Really? I'm not sure why somebody needs to experience it to understand it. I think we need to talk about the joys of both more. The woman who can juggle work outside the home with everything else in the home may just be the true master of the castle, so to speak. The woman who puts down other women for wanting a family does not see the joy that those women get because that woman has yet to experience it. She has not experienced the love of someone else, the joy of giving birth to a child, or raising a family like many women today still do. 
Really? Those children grow up to be parents themselves, and who is the first person they think back to when they are trying to figure out how to raise their own child or how to juggle all of life’s responsibilities at one time?
Their mother!

I Think People Without Kids Have Empty Lives and I'm Not Sorry About It

Um, who says? I never thought of myself as the kind of person who judges other people’s choices. But after spending enough of my life with kids and without, I can’t deny what I really feel: It’s a perfectly fine choice to never become a parent, but there is absolutely no chance that your life will be as full or meaningful, or that you will learn as many essential truths about existence, as you would if you had kids.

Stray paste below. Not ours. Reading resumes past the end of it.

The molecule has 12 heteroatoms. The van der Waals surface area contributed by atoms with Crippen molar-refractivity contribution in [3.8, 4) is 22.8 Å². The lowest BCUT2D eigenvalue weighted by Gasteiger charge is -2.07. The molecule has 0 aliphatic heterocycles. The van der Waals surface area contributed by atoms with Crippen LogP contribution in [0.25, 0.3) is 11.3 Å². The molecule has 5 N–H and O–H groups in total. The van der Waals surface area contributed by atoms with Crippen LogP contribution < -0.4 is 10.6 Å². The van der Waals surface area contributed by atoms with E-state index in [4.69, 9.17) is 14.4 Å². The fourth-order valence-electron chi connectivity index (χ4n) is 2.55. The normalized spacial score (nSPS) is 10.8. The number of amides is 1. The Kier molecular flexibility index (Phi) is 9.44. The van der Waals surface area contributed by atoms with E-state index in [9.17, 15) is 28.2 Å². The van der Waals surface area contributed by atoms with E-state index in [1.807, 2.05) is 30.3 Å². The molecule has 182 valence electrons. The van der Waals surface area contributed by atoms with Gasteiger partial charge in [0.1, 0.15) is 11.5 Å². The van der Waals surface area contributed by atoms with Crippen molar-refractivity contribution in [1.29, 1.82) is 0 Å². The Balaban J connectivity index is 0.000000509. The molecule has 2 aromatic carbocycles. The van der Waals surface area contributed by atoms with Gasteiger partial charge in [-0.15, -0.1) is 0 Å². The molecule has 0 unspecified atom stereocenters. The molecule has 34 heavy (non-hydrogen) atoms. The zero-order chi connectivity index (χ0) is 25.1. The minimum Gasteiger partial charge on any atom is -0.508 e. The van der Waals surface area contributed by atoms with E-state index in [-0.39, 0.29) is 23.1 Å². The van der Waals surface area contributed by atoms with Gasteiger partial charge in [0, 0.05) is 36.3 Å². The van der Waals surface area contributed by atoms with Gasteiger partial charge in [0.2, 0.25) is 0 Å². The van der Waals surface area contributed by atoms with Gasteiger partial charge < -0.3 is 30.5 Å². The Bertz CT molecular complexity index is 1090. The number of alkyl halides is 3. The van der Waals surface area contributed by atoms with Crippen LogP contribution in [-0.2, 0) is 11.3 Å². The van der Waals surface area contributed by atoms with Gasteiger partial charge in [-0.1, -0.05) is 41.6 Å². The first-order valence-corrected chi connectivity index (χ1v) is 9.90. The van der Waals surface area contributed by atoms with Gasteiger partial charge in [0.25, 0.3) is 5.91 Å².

True, but you can have empathy, and don't we all need a little more of that?! (and, let's add "until you've" become a teacher, doctor, lawyer, policemen, person of the opposite sex, different race, different religion and so on...) There are certain truths about life that you literally cannot know until you’ve become a parent. 

You are not less a person because you cannot do the are not more of a person if you can... Watching a new life come to exist and seeing your child discover everything for the first time, from their nose to snow to seeing Terminator for the first time, and develop language and social skills and the first time they feel an emotion for the first time and you see all of that and a million other thing happen organically…when you get to see first hand what feelings and thoughts and personality traits occur naturally, what we’re born with versus what we are taught…literally every moment of being a parent, if you’re thoughtful and observant, is a mind-blowing opportunity to learn the most basic things about what it means to be human. There is not a single other thing you can do in your life that gives you access to that.